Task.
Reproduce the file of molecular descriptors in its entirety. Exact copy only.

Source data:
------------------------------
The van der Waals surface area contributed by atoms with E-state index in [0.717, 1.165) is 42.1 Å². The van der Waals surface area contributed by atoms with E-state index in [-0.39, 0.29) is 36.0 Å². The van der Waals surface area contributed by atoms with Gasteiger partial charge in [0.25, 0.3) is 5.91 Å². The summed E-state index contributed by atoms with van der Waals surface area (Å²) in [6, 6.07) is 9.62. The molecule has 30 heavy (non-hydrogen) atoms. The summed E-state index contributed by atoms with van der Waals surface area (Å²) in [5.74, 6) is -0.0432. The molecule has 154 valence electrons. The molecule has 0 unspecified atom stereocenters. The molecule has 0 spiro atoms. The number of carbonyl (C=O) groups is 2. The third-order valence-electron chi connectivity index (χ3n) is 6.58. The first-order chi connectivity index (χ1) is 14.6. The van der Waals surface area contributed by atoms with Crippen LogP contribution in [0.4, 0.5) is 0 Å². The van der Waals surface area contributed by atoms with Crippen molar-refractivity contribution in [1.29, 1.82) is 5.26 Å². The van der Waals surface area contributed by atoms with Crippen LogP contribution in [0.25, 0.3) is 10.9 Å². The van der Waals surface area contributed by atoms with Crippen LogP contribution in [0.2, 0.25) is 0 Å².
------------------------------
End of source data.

The van der Waals surface area contributed by atoms with E-state index in [0.717, 1.165) is 42.1 Å². The van der Waals surface area contributed by atoms with E-state index in [-0.39, 0.29) is 36.0 Å². The van der Waals surface area contributed by atoms with Gasteiger partial charge in [0.25, 0.3) is 5.91 Å². The summed E-state index contributed by atoms with van der Waals surface area (Å²) in [6, 6.07) is 9.62. The molecule has 30 heavy (non-hydrogen) atoms. The summed E-state index contributed by atoms with van der Waals surface area (Å²) in [5.74, 6) is -0.0432. The molecule has 154 valence electrons. The molecule has 0 unspecified atom stereocenters. The molecule has 0 spiro atoms. The number of carbonyl (C=O) groups is 2. The third-order valence-electron chi connectivity index (χ3n) is 6.58. The first-order chi connectivity index (χ1) is 14.6. The van der Waals surface area contributed by atoms with Crippen LogP contribution in [0.4, 0.5) is 0 Å². The van der Waals surface area contributed by atoms with Crippen molar-refractivity contribution in [1.29, 1.82) is 5.26 Å². The van der Waals surface area contributed by atoms with Crippen LogP contribution in [0.25, 0.3) is 10.9 Å². The van der Waals surface area contributed by atoms with Crippen LogP contribution in [0.2, 0.25) is 0 Å².